Friday, April 24, 2009

Why, Yes...

Why, yes, yes it has been more than two months since my last blog post. I never get very personal on this blog, but let's just say outside professional forces have not been cooperating and WOW, have the children been sick. I have a sneaking suspicion that it might be because they weren't subjected to all manner of germs in daycare, and now that the boy is in his first year of school we are paying doubly in illness. As a matter of fact, his report card says he was absent 7 days last grading period. He has missed another two this week with a stomach flu. Which wouldn't be at all remarkable except that it's his third stomach flu in two months, this week the girl had scarlet fever, and last week the husband was in bed, sick, almost the whole week.

People, we have had enough.

It turns out that family illness is not so bad for knitting, though.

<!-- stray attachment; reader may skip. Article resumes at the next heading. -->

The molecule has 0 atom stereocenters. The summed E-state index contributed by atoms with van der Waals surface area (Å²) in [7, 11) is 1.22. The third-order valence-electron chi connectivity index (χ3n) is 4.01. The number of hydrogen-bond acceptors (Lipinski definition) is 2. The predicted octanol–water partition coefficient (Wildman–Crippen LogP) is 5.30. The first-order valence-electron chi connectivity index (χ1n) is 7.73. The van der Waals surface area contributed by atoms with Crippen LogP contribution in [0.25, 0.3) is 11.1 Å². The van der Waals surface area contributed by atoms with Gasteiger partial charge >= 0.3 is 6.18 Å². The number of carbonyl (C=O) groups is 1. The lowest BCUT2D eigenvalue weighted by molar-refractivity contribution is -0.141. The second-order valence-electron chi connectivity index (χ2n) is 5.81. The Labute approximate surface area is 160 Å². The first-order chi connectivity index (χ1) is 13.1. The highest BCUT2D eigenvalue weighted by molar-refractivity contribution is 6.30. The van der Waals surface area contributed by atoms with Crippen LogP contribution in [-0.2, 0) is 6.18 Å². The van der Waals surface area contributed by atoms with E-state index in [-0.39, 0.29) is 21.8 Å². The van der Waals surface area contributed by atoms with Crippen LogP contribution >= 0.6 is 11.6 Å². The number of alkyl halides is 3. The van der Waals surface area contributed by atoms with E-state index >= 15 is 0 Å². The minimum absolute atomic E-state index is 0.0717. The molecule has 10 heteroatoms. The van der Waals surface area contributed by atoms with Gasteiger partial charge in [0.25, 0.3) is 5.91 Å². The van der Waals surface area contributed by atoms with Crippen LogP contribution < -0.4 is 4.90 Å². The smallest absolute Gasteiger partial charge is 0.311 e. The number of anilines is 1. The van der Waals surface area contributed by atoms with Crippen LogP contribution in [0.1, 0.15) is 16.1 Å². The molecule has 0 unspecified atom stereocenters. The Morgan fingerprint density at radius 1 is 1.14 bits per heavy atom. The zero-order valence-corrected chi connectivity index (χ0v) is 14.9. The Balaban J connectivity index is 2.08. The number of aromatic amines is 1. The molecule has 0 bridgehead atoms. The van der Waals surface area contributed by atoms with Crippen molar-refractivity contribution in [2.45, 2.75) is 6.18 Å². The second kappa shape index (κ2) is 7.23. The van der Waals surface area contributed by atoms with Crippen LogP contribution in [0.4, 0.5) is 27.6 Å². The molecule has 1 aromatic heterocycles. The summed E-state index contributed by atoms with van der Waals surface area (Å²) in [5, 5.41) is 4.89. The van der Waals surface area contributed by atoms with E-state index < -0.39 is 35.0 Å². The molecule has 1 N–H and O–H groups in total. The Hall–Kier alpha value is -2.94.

Twirly Skirt
Twirly Skirt by Christine Schwender, Paula Heist

This (free) pattern was lovely and I made only a few modifications, including knitting it in the round, casting on provisionally and then knitting the waist closed as I went, and a picot hem at the bottom. Oh, and the various yarn is a substitute for stash yarn--all different brands of denim. I'm sorry I don't have a modeled shot yet. It's still fairly cool here (I ordered some navy blue leggings for underneath) and the aforementioned girl is still under the weather.

I also started a scarf for Mother's Day. I was smitten with this pattern as soon as I discovered it, only a few weeks ago. Apparently I didn't see it when it was first published on Knitty, for some reason or another.

Lace Ribbon Scarf
Lace Ribbon Scarf by Veronik Avery
I'm using Yarn Chef Minestrone in the "Frosty Window Pane" colorway. I just love the name of it and the color. I hope my mom does, too. I have a feeling she won't get a ton of use out of a lace scarf, but I know she'll appreciate it and I am really having a fun time knitting it. I can't recommend the pattern highly's very easy to memorize. I see quite a few more of these in my future, actually. A great use for semi-solid sock yarn!